If, for some reason, you haven’t been worshiping Judy Greer since Jawbreaker (1999), this season is your chance to experience the wonder of one of Hollywood’s most underappreciated actresses. Kidding fully embraces Greer’s astonishing array of talents: she gets to be wild, absurd, and zany, while also showing vulnerability, inner conflict, and deadpan comedic timing. The song she sings with Jeff about their divorce is heart-wrenching. Now that the show has proved Carrey’s craftsmanship in the first season, Kidding’s second season works to make the show more of an ensemble piece, starting with Greer.

The series fully embraces the absurdity of its circumstances and brings more laughs. Not to say the show is any lighter. Like Weeds, it brings the menace this season.

Catherine Keener’s raspy, cutting voice is legendary. As lead puppet designer and Jeff’s sister, Deirdre, Keener’s dry and frank comedic timing (complete with that raspy, cutting voice) is perfect for the scenarios written for her. The series humanizes the absurd circumstances of the characters’ lives. As Deirdre’s home, work, and sex life get turned upside down, Keener maintains a mastery over her performance that invites the viewer to laugh at its believability. Only she could make getting a vibrating cereal prize stuck up your vagina both hilarious and poignant.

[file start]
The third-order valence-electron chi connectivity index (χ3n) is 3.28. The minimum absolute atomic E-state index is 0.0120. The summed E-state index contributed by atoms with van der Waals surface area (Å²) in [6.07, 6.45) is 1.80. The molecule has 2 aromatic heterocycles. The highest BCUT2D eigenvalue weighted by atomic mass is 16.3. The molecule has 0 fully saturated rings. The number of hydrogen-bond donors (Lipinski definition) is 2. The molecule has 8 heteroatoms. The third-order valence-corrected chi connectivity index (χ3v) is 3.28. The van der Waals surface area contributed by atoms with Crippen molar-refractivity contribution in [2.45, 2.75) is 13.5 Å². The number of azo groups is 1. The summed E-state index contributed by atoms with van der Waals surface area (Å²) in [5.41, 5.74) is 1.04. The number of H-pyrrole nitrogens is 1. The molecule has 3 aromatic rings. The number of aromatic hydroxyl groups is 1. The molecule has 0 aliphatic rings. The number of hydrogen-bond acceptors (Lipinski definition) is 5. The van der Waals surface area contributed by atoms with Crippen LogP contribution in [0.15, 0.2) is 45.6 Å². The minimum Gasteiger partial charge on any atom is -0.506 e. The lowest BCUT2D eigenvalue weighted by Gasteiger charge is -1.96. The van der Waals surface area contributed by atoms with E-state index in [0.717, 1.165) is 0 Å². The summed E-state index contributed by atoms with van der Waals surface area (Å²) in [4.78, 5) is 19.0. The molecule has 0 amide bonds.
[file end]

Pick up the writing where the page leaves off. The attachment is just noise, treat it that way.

And lo, the all-shaking thunder of Frank Langella as Seb, the Pickles’ patriarch, rolls in at last. Last season, we saw a bit of tenderness in Seb as he began to bond with his grandson Will, which cracked Langella’s gruff, ungrateful mold. The second season uses this opening of vulnerability to cleave open Seb’s psyche like a thunderbolt and push him to his very limits. As his faculties begin to fail, Langella launches into King Lear levels of rage against the dying of the night.